August 28, 2019
Contact: Jason Green
FOR IMMEDIATE RELEASE
United States and Sindh Launch New Criminal Law Textbook for Sindh Police under the Curriculum Development Program
Karachi – On Wednesday, August 28, Consul General Rob Silberstein and the U.S. Embassy’s Bureau of International Narcotics and Law Enforcement Affairs (INL) Director Dorothy Ngutter joined Inspector General of Sindh Police Dr. Syed Kaleem Imam for a ceremony launching a new Criminal Law Module textbook. The textbook is the latest in a series of training modules developed by the Sindh Police in partnership with INL through the Curriculum Development Program. The program is made possible by over 88 million rupees in funding from the Government of the United States.
The Curriculum Development Program is an INL-Sindh Police partnership launched in 2011 to revamp Sindh’s 25-year old training curriculum. The program is developing local training curriculum by Pakistani police for Pakistani police; developing master trainers; and incorporating the new modules at all Sindh Police training institutions. Over 85,000 police officers have been trained to date on five completed modules – Basic Investigations, Human Rights, Advanced Investigations, Forensics Investigations, and Community Policing. The Criminal Law module will soon be incorporated in police training colleges through Sindh.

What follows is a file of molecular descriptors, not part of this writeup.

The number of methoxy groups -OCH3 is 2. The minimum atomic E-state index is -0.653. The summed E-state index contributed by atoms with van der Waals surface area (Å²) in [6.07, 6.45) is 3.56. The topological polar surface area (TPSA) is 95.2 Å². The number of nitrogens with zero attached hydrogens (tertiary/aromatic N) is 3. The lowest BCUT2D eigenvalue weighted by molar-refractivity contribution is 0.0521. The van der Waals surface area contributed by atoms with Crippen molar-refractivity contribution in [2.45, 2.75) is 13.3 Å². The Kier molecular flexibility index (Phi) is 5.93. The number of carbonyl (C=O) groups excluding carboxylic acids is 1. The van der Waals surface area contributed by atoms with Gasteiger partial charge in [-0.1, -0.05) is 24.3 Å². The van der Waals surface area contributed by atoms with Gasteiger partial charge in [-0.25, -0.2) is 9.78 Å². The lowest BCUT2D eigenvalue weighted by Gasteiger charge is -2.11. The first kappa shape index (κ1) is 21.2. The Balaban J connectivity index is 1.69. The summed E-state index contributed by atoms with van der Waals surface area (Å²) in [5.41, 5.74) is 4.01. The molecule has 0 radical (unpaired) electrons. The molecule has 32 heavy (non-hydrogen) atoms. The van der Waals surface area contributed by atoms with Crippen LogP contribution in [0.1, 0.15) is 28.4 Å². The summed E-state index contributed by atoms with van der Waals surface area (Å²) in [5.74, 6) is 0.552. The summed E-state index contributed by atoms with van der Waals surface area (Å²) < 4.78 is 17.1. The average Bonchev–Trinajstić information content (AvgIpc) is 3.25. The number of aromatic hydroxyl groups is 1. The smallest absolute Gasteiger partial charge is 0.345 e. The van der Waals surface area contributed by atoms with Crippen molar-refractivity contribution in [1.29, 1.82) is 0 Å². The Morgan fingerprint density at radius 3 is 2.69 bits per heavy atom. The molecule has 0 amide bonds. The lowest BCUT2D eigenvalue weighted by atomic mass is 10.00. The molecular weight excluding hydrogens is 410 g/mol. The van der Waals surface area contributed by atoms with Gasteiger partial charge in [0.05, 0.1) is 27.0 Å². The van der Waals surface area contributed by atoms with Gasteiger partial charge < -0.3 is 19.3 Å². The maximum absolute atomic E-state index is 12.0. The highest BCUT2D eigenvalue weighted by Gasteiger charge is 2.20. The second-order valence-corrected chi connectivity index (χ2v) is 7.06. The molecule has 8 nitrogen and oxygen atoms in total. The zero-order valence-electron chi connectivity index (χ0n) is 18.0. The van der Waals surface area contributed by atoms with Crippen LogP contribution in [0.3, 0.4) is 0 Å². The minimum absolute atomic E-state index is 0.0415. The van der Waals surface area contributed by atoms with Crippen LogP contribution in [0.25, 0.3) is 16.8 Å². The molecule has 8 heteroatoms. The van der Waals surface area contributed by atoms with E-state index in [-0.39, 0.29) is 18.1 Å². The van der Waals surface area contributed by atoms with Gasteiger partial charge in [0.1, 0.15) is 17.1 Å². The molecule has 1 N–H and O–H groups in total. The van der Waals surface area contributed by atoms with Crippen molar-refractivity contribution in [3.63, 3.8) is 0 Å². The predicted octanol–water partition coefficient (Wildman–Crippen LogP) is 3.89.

In his remarks, Consul General Silberstein said, “We recognize that the police serve on the front lines of Pakistan’s efforts to combat crime and terrorism, as well as to build a more secure, stable, and democratic society.” INL Pakistan Director Ngutter said “it is notable that Sindh Police’s work on these modules has garnered admiration from police departments throughout Pakistan – there’s no greater compliment than having your fellow officers recognize the important achievement of the Sindh Police.”
The United States Department of State’s Bureau of International Narcotics and Law Enforcement Affairs works in more than 90 countries to help countries combat crime and corruption, counter drug-related offences, improve police institutions, and promote laws and court systems that are fair and accountable. Find out more about INL at http://www.state.gov/j/inl/.